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HIPAA H ealth I nsurance P ortability and A ccountability A ct. Federal law passed by Congress in 1996 Regulations promulgated by the Dept of Health and Human Services Guidelines implemented in April 2003. What part do students play in implementing HIPAA?
What part do students play in implementing HIPAA?
How does this law affect your student role?
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1) protect individuals’ rights to privacy and confidentiality
2) assure the security of electronic transfer of personal information
The first, protecting privacy and confidentiality rights, is the subject of this instructional program.
Health information is used by multiple agents in the course of a single episode with a health problem. Below are some of the agencies and individuals who may handle health information. You could, no doubt, add several more.
Privacy Officer (PO) Each facility will have an employee who is responsible for implementing and enforcing this law. Some may have one over a multi-facility network (Seton) others one at each site (St. David’s Partnership). As a nursing student this individual (after your instructor or preceptor) could be your point of information regarding HIPAA.
Covered Entity (CE) This includes any health plan, healthcare provider, agency that processes claims, and any company that subcontracts with them are covered by this law.With HIPAA we now have new terms and abbreviations to learn!!
Accounting of Disclosure (AOD) The patient has the right to have an AODs for his PHI or PMI.
Directory This is CE’s census or list of patients used by volunteers and operators to direct visitors.And more new terms and abbreviations to learn!!
Different agencies may have other terms they use to communicate HIPAA policies. You will need to keep alert to these instances to comply with the spirit of the law.
The next few slides will present the basic principles of HIPAA as it applies to the student role:
Individuals have the right to:
Personal information cannot be released to individuals or companies interested in marketing ventures, without the patient’s written permission. For example:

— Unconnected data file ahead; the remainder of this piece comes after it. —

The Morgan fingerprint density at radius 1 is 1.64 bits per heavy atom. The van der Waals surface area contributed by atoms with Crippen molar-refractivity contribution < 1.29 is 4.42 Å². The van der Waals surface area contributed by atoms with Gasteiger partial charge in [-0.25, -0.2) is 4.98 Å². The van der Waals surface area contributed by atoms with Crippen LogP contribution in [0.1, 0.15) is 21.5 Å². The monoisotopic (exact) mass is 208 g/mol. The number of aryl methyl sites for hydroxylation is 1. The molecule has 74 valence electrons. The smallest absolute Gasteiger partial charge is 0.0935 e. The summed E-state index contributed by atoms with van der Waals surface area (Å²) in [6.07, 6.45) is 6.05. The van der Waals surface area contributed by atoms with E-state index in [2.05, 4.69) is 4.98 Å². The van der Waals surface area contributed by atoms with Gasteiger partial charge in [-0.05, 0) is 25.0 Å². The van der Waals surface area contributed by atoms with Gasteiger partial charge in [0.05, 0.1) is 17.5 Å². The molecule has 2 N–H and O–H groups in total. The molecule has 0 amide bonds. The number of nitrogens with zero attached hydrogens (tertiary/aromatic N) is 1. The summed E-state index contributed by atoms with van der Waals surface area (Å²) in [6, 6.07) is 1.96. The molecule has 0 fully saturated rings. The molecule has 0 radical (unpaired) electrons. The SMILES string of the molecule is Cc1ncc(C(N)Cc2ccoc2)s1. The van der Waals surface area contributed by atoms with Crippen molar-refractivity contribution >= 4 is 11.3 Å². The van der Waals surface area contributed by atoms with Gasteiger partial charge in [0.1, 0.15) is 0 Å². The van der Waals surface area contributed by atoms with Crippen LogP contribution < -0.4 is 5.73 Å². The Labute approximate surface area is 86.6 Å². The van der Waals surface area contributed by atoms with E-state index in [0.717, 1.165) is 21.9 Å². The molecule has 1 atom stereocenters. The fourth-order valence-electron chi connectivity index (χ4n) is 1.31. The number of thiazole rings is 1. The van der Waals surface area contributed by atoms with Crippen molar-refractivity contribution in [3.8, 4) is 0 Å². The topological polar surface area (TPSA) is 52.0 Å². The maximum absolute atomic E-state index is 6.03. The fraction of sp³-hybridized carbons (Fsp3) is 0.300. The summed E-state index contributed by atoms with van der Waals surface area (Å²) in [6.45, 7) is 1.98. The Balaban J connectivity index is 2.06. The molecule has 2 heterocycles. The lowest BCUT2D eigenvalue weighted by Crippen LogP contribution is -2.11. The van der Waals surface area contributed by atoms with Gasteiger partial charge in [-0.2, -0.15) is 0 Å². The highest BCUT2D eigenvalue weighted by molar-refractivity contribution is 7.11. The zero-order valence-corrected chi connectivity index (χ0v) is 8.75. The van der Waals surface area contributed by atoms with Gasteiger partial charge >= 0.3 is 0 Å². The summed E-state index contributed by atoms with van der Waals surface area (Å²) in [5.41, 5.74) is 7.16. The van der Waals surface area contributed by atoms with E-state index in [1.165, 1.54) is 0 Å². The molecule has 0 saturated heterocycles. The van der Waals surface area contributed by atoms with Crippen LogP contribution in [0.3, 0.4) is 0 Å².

PHI should be shared with as few individuals as needed to ensure patient care and then only to the extent demanded by the individual’s role.
For example, the physical therapist assistant ‘needs to know’ only the facts concerning the patient’s current admission.
As a student PTA, you will discuss PHI only as it applies to your education or your patient’s care.
When preparing care plans or other course required documents take extra care to:
In the student role you are NOT to photoduplicate or fax patient documents in the process of working with your patient’s PHI. As an employee of an agency you must use the agencies’ security procedures to transmit PHI.
DO NOT put notes with PHI/PMI in the trash or paper recycle cans.
Ask for the paper shredder for these materials.
In addition to federal laws, failure to comply with HIPAA also violates
Resisting the Need to Share PHI—Honoring the Patient’s right to Privacy
Johnny, an active 4 year old, breaks his arm after falling from a climbing form at his daycare. As the PTA student involved in his rehab after the casting, you know that he is HIV positive. Your daughter attends the same daycare. You alert some of the other parents at that center.
What’s wrong with this scenario?
Who in this setting has a ‘need to know’ the HIV status of this child?
Formulate your answerthen click the button
Sharing this information with the other parents is a violation of the HIPAA statute--ensuring the child’s/family’s right to privacy and confidentiality.
The other parents did not ‘need to know’ this information. Really, nobody has the ‘need to know.’
A good action on your part as a PTA (or student PTA) would be to look into the day care’s first aid policies and help them develop policies that observe universal precautions in the care of all children and staff. This should be done even if you didn’t know that one of the children were HIV positive